Issue 6

Transferring the Business to Children or
Employees: A Recipe for Disaster?
(Step Five)

How do you successfully transfer your business to a child, key employee or co-owner? We feel the most successful method is to follow a recipe, which mixes, in equal measure, three key ingredients:

  • One part: the ability, experience, and dedication of the prospective new owners;
  • One part: a company with strong, consistent cash flow and little debt; and
  • One part: a transaction designed to prevent income taxes from eroding the cash flow available to you, the seller.

It should be obvious that a business cannot be successfully transferred unless the new ownership is capable, nor can we expect the transfer to be successful if the business itself lacks the ability to provide an ongoing stream of income with which to pay for the business acquisition. What may not be so obvious, however, is the corrosive affect of income taxation upon the sale of a business to "insiders" -- children, key employees, or co-owners. Let's look at two key facts.

First, your children or key employees may not have cash to buy you out. Therefore, any sale will take many years to complete¡Xa potentially risky prospect. Further, all of the cash used to purchase your ownership must come from one source: the future cash flow of the business after you have left it.

Second, without planning, the cash flow can be taxed twice. It is this double tax, (usually totaling more than 50 percent) that spells disaster for most internal transfers. Through effective tax planning, however, much of this tax burden can be legally avoided. Witness what Karl Clark did.

Karl Clark agreed to sell his company to a key employee, Sharon Smith, for $1 million. This value was based on the company's annual $250,000 cash flow, which Karl historically took in the form of salary. While Karl understood that Sharon could not pay $1 million (nor could she secure financing) he did think that she could buy out the company over a five or six year period, using the available cash flow of the company.

Karl's calculations were way off the mark. The time needed for a buy out was at least 10 years. But why were his calculations so off base? In a word, taxes -- actually in two words, double taxation. Without proper planning, this is what happens if Sharon buys the company (and what can happen to you when you attempt to sell your business to your children or employees):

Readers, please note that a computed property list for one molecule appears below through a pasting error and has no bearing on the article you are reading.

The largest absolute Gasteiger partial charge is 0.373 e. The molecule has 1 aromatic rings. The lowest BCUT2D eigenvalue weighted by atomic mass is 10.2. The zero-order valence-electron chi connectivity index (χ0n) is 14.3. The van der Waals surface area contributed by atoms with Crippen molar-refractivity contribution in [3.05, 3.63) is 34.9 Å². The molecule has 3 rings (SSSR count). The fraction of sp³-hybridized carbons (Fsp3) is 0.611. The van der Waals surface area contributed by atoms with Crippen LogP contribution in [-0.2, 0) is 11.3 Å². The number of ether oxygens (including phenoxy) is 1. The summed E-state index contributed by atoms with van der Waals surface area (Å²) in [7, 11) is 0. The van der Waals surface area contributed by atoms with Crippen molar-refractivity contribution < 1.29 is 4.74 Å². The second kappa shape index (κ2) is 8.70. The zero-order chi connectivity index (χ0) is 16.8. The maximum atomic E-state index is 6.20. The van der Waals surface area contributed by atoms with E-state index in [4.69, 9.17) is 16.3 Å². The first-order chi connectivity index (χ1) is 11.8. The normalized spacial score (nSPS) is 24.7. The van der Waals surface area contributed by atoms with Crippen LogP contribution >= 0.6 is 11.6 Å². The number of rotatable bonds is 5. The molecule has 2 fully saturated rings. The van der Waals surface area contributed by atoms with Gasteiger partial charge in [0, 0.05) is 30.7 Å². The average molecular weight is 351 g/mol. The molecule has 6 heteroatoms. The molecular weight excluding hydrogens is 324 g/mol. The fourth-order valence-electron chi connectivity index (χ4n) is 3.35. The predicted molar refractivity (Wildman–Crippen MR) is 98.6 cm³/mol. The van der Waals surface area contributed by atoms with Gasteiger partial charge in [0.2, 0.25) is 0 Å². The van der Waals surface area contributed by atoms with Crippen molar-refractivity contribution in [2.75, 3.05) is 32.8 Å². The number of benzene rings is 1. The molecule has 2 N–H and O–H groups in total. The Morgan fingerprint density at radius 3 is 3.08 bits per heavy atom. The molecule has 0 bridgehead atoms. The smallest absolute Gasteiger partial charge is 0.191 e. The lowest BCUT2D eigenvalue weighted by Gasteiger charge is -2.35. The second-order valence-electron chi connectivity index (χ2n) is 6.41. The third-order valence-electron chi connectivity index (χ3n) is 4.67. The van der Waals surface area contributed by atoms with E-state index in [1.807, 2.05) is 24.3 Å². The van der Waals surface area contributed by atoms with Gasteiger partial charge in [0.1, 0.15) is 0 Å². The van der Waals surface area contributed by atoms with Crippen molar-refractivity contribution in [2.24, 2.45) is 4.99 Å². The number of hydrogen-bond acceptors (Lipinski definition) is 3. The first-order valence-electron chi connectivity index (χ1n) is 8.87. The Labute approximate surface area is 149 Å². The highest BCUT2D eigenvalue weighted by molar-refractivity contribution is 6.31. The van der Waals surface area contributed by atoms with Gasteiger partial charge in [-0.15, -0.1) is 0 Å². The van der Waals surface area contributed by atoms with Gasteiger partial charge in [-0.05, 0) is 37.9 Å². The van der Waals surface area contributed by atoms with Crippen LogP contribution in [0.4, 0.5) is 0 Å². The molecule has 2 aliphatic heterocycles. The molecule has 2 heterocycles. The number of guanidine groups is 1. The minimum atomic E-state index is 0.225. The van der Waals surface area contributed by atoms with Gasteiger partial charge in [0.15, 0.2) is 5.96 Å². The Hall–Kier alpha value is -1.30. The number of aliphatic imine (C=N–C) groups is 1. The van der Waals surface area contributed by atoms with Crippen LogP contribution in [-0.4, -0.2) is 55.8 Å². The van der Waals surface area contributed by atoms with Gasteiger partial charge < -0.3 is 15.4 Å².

1. Sharon receives the cash flow ($250,000 per year) and is taxed on it at a 40 percent rate.
  2. Sharon pays $100,000 in taxes (40% of $250,000). This is the first tax on the business' cash flow.
  3. Sharon pays the remaining $150,000 (net after tax) to Karl.
  4. Karl pays a 20 percent capital gains tax on the $150,000 he has received for the sale of his ownership interest, or $30,000 in taxes. This is the second tax on the original stream of income from the business. The result?
  5. The company distributed $250,000 of its cash flow but Karl was only able to put $120,000 in his pocket.

Without proper tax planning, you too will pay an effective tax rate in excess of 50 percent on the company's available cash flow used to fund your buyout. This is likely to prevent, as it did for Karl and Sharon, a consummation of the sale of the business.

How might you avoid disaster and design your sale to minimize taxes and to maximize the opportunity for success?

  1. Plan. Like Karl, you must have a plan that yields you a greater after-tax amount for the sale of your company. Since the cash flow of the company will not change, the key is to provide Uncle Sam a smaller slice of the available cash flow.
  2. Use an experienced advisory team, usually consisting of a business attorney, CPA and insurance or financial professional. They must understand the importance of tax sensitivity to both seller and buyer in order to make more money available to you.
  3. In addition, you and your advisors must use a modest but defensible valuation for the company. Because a lower value is used for the purchase price, the size of the tax bite is correspondingly reduced. The difference between what you will receive from the sale of your business, at a lower price, and what you want to be paid to you after you leave the business is "made good" through a number of different techniques to extract cash from the company after you leave it.

Tax planning for the sale of your company to an insider takes time, it takes planning, it takes expertise, but it can save a tremendous amount of money. Take time now to begin the planning process:

  • Learn as much as you can about how to best accomplish the transfer of your business.
  • Seek the advice of your advisory team sooner rather than later.
  • Act sooner rather than later. Taking action now will ensure that your business transfer recipe provides a delicious result. Bon appetit!

Subsequent issues of The Exit Planning Navigator® discuss all aspects of Exit Planning.